A Free Culture publisher would thus be able to generate systems that covers all the roles of the old value chain, while also containing a great commercial paradox at its core: “liberated” books, freed from barriers to access. If books are liberated and made accessible from the outset, the goal becomes to figure out how to generate an economy around these liberated books. A fundament element of this approach, both in the digital and physical realms: community, which now at the heart of the net. Readers are no longer mere receivers of a product, and instead gradually become participants in an active, collective conversation (community) around a publishing project.

The funding channels that favour the sustainability of these experiences are diverse and innovative. A key objective is the economic sustainability of projects, which are always conceived as scalable, and include the possibility of self-employment for its agents. Some of the means that are often used to this end include: membership campaigns, subscription model (promoting “freemium” services), one-off and/or regular donations, microcredits from the project’s affinity network, support bonds, sales of physical copies, sales of other products (from t-shirts to e-readers), alliances with other agents – but not just from the perspective of commercial promotion, also in an attempt to identify and promote resource sharing, transparency, trust, etc. Promoting reciprocal exchanges with these and other like-minded projects is a way of looking after the networks in which these projects move, which are based on a commitment to protocols and norms that enable their feasibility. In this way, the concept of sustainability is understood in an expanded, shared way: to the extent that the like-minded/related projects are sustainable, the same will apply to part of the network in our affinity network. This approach also encourages the participation of the community (integrating writing into reading), promotes activist/aware consumption, and creates innovation in free digital practices, beyond understanding how to “liberate” a book by placing a CC BY NC ND license on the print version without making a digital version available on the net. As a result, there is a practice-led increase in regard to networking and Free Culture literacy for all the agents involved, while attempting to always clear up the polemic confusion around the term “Free”: Free does not mean free of charge.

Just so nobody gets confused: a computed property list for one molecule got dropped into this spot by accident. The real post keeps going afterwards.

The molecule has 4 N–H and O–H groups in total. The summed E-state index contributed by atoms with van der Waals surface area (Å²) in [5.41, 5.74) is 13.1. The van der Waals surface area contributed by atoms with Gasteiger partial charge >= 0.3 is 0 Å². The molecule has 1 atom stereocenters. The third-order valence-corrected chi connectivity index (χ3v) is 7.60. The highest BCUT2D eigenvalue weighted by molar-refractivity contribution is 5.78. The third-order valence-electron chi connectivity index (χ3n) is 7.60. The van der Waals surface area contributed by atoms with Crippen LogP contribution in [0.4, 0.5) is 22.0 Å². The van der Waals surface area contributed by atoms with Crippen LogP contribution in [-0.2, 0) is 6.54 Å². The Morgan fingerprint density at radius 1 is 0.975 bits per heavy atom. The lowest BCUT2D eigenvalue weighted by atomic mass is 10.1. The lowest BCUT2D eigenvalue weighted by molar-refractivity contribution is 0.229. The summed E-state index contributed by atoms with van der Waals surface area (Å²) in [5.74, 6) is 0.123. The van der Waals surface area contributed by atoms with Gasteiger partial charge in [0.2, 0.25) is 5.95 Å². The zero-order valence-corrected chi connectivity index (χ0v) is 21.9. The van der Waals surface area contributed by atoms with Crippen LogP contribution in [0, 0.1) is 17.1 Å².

Identify and strengthen national and transnational alliances that put forward discourses and actions that challenge hegemonic inertias

Initiatives such as the associativism of independent booksellers Les 451 and their successful demand for protectionist measures for the sector from the French government in response to the “dumping” by Amazon show how any national, and therefore transnational, alliance would be favourable and productive in the necessary demand for specific policies to support the restructuring of the publishing industry and the legislative reforms, above and beyond measures that criminalize new habits of networked cultural sharing and consumption.

(1).(3).(4).(5) Le Droit D’auteur en Usage En Europe. Le MOTif, 2010
(2). See GIL Y RODRÍGUEZ, El Paradigma digital y sostenible del libro, Trama Editorial, 2011 and Cultura Libre Editorial, ¿modelos sostenibles?, Bookcamping, Revista Teknokultura, 2012.